Bin the late 1980s, rapper Ice Cube was at the height of his fame with hip-hop pioneers NWA when film student John Singleton approached him about a role in his movie. Cube was receptive, but he had doubts as filming approached. “I didn’t think I was qualified,” he says now. “But then I saw my first dailies [raw footage from the day’s filming] and I knew I could do it if I worked at it.”
What NWA’s blistering tunes were to radio, Singleton’s Boyz N The Hood was to cinema, and writ large across both was Cube, who bristled with charisma. His transition from rap to film was seamless, and he went on to set up his own production company, Cube Vision. Now, with Cube’s son, O’Shea Jackson Jr, set to play him in the NWA biopic Straight Outta Compton, the pair talk about how risks can pay off.
THE RED BULLETIN : O’Shea, why was it important that you took this role?
O’SHEA : Because as big as the movie is to everyone, the story of NWA is bigger to me. It’s my family’s legacy, so it was important to get it right. I wanted some input into the portrayal of my father – after doing my research for 20-plus years, I felt I was qualified. Then it was about getting my acting tools sharpened…
CUBE : I couldn’t be prouder. I told him what I was feeling and thinking back then, and he used it as ammunition. He had my temperament perfect in every situation. It was great.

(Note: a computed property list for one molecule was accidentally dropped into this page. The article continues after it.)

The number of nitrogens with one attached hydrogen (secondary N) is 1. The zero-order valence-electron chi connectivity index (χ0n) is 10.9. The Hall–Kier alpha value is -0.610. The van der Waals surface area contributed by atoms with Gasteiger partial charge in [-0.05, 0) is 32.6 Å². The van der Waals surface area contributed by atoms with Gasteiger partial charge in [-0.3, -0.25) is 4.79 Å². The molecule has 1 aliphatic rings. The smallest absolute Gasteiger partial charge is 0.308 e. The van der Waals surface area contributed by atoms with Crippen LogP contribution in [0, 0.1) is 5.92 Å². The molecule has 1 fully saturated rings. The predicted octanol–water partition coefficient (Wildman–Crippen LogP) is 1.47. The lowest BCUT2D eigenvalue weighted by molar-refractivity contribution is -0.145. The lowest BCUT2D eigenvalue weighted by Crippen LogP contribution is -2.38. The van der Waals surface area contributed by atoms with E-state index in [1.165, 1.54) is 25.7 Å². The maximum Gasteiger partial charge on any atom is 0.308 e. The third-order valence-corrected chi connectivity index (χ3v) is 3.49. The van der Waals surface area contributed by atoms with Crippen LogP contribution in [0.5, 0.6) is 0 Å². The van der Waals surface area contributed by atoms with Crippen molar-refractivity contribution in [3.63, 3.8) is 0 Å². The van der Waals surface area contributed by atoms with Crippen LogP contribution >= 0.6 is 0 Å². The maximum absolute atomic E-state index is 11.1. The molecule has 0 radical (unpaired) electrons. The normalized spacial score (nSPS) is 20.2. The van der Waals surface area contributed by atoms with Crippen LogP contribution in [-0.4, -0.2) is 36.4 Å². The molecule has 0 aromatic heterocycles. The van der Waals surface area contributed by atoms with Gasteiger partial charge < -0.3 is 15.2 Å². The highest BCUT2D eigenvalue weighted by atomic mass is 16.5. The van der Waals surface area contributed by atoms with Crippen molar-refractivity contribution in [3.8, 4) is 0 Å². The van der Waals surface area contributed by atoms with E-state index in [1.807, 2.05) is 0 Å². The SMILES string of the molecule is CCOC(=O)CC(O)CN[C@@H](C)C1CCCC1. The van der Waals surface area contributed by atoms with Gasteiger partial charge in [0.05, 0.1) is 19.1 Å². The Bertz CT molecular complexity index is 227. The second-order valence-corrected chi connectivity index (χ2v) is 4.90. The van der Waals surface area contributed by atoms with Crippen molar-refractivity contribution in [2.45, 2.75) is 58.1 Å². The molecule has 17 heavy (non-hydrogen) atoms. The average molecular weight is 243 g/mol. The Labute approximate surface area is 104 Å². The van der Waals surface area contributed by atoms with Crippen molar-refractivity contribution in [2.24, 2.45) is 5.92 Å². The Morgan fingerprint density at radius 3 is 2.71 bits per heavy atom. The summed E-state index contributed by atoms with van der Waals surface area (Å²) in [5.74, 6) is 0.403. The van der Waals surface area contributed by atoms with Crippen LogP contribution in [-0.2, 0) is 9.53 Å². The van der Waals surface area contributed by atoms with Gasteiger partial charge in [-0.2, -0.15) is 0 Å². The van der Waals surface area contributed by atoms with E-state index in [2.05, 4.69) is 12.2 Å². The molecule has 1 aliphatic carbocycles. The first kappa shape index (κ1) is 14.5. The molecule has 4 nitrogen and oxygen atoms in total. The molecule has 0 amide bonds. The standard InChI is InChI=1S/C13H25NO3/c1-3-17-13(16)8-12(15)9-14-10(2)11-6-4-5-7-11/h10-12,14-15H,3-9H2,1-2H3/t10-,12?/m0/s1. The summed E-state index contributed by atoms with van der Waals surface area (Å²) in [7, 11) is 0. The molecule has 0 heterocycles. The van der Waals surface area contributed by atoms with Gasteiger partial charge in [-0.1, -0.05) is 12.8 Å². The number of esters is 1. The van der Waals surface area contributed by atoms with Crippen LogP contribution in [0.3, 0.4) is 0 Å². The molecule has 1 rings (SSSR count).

O’Shea, what did you learn from your father?
O’SHEA: I learnt courage from watching him lead by example. He told me about confidence at a young age. I remember him saying, “It’s what the girls look for. Know what you’re doing.” You’ve got to have that look.
Did it matter that you didn’t grow up in Compton?
O’SHEA: I wasn’t trying to do ’hood research or anything like that. As an actor, what’s important is what your character is thinking. I have so many parts of my father’s character and his mannerisms that a lot of the time it’s not about acting. It’s about making it as real as it can be.
CUBE: When you black in America, you getting the flavour of everything. People look at you like you don’t have nothing, or you come from “the ghetto”. No matter how much money is in my son’s pocket and no matter that he never grew up in the ’hood because he didn’t have to, he’s young and black so he’s seen as a ’hood person. He still feels that pressure. And then some people make you feel not as cool because you don’t come from Watts or Compton. But it ain’t where you’re from, it’s where you’re at.
When you look at your career arc, are you surprised?
CUBE: I’m not surprised that I’m now doing movies. My movies are great, they do good, and people watch them over and over again. On my records, that’s not a character or an actor you’re hearing, that’s real life. But in a movie, I can be anybody because it’s all just make-believe. What’s astonishing is how people say that because you did this kind of movie, you must be this kind of person. People would much rather see Nice Cube than Ice Cube any day.
O’Shea, what inspiration do you take from your father’s career?
O’SHEA: That no matter what they tell me, I should always be true to myself.
Cube, does hearing that warm your heart?
CUBE: I don’t want him to feel like he’s got to live up to anyone but himself. The more you try to please others, the unhappier you become.
Did Hollywood try that with you, Cube, fitting a square peg into a round hole?
CUBE: They were trying to fit a Cube into a square, yeah.
O’Shea, how often does he drop these gems?
O’SHEA: Man, all the time! I was going to the zoo one time and he said to me, “Even a lion knows when there’s too many hyenas,” meaning that you should always be aware of your surroundings. He’s got a bag full of them. I love it.
CUBE: Be good to your kids. You gonna be old one day and they’re gonna have to take care of your ass.